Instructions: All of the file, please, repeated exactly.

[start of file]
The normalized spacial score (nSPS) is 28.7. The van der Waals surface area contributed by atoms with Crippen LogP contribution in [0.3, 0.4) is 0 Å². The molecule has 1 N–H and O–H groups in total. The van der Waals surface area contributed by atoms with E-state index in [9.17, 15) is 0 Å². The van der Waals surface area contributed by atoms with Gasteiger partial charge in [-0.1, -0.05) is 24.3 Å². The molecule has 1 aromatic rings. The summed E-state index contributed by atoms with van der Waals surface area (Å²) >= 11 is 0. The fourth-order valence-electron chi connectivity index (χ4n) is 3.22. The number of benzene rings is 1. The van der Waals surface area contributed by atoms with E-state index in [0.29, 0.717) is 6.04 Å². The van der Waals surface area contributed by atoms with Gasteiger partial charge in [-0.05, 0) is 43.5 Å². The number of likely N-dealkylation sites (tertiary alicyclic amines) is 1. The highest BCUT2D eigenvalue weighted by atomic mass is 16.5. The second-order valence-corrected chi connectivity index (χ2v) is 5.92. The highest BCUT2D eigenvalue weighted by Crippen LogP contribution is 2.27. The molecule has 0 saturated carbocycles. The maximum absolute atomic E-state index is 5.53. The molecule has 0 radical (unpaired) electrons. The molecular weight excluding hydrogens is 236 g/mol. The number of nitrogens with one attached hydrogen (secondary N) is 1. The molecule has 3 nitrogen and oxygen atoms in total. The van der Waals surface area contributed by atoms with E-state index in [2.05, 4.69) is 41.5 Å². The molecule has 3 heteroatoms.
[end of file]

The normalized spacial score (nSPS) is 28.7. The van der Waals surface area contributed by atoms with Crippen LogP contribution in [0.3, 0.4) is 0 Å². The molecule has 1 N–H and O–H groups in total. The van der Waals surface area contributed by atoms with E-state index in [9.17, 15) is 0 Å². The van der Waals surface area contributed by atoms with Gasteiger partial charge in [-0.1, -0.05) is 24.3 Å². The molecule has 1 aromatic rings. The summed E-state index contributed by atoms with van der Waals surface area (Å²) >= 11 is 0. The fourth-order valence-electron chi connectivity index (χ4n) is 3.22. The number of benzene rings is 1. The van der Waals surface area contributed by atoms with E-state index in [0.29, 0.717) is 6.04 Å². The van der Waals surface area contributed by atoms with Gasteiger partial charge in [-0.05, 0) is 43.5 Å². The number of likely N-dealkylation sites (tertiary alicyclic amines) is 1. The highest BCUT2D eigenvalue weighted by atomic mass is 16.5. The second-order valence-corrected chi connectivity index (χ2v) is 5.92. The highest BCUT2D eigenvalue weighted by Crippen LogP contribution is 2.27. The molecule has 0 saturated carbocycles. The maximum absolute atomic E-state index is 5.53. The molecule has 0 radical (unpaired) electrons. The molecular weight excluding hydrogens is 236 g/mol. The number of nitrogens with one attached hydrogen (secondary N) is 1. The molecule has 3 nitrogen and oxygen atoms in total. The van der Waals surface area contributed by atoms with E-state index in [2.05, 4.69) is 41.5 Å². The molecule has 3 heteroatoms.